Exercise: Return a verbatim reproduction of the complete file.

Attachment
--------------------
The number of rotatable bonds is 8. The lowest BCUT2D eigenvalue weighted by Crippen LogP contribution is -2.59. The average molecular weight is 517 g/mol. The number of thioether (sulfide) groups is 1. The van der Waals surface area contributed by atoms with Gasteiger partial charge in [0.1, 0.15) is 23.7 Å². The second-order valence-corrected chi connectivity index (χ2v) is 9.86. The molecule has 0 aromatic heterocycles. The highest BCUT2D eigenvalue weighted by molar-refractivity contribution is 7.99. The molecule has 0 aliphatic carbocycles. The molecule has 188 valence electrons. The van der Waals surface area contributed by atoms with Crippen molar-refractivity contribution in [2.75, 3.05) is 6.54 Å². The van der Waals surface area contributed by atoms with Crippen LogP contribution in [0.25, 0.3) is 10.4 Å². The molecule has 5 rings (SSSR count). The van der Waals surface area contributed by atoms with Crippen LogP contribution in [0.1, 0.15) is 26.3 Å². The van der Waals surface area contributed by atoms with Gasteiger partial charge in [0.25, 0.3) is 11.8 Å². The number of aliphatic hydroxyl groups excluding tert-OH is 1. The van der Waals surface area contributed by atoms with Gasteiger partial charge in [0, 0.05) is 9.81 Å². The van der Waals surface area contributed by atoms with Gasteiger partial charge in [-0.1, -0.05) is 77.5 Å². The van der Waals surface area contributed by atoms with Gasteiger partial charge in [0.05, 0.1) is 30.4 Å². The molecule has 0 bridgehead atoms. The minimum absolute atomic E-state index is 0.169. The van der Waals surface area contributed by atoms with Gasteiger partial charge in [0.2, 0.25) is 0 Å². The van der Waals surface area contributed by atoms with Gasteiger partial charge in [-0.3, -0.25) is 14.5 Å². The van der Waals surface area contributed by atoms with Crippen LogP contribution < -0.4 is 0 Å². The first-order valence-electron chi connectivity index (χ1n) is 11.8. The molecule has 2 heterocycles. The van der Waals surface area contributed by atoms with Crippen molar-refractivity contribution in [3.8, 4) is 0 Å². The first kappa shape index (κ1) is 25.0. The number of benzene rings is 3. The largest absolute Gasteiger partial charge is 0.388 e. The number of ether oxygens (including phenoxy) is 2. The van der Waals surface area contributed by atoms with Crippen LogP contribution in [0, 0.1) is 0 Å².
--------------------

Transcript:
The number of rotatable bonds is 8. The lowest BCUT2D eigenvalue weighted by Crippen LogP contribution is -2.59. The average molecular weight is 517 g/mol. The number of thioether (sulfide) groups is 1. The van der Waals surface area contributed by atoms with Gasteiger partial charge in [0.1, 0.15) is 23.7 Å². The second-order valence-corrected chi connectivity index (χ2v) is 9.86. The molecule has 0 aromatic heterocycles. The highest BCUT2D eigenvalue weighted by molar-refractivity contribution is 7.99. The molecule has 0 aliphatic carbocycles. The molecule has 188 valence electrons. The van der Waals surface area contributed by atoms with Crippen molar-refractivity contribution in [2.75, 3.05) is 6.54 Å². The van der Waals surface area contributed by atoms with Crippen LogP contribution in [0.25, 0.3) is 10.4 Å². The molecule has 5 rings (SSSR count). The van der Waals surface area contributed by atoms with Crippen LogP contribution in [0.1, 0.15) is 26.3 Å². The van der Waals surface area contributed by atoms with Gasteiger partial charge in [0.25, 0.3) is 11.8 Å². The number of aliphatic hydroxyl groups excluding tert-OH is 1. The van der Waals surface area contributed by atoms with Gasteiger partial charge in [0, 0.05) is 9.81 Å². The van der Waals surface area contributed by atoms with Gasteiger partial charge in [-0.1, -0.05) is 77.5 Å². The van der Waals surface area contributed by atoms with Gasteiger partial charge in [0.05, 0.1) is 30.4 Å². The molecule has 0 bridgehead atoms. The minimum absolute atomic E-state index is 0.169. The van der Waals surface area contributed by atoms with Gasteiger partial charge in [0.2, 0.25) is 0 Å². The van der Waals surface area contributed by atoms with Gasteiger partial charge in [-0.3, -0.25) is 14.5 Å². The van der Waals surface area contributed by atoms with Crippen LogP contribution < -0.4 is 0 Å². The first-order valence-electron chi connectivity index (χ1n) is 11.8. The molecule has 2 heterocycles. The van der Waals surface area contributed by atoms with Crippen molar-refractivity contribution in [3.8, 4) is 0 Å². The first kappa shape index (κ1) is 25.0. The number of benzene rings is 3. The largest absolute Gasteiger partial charge is 0.388 e. The number of ether oxygens (including phenoxy) is 2. The van der Waals surface area contributed by atoms with Crippen LogP contribution in [0, 0.1) is 0 Å².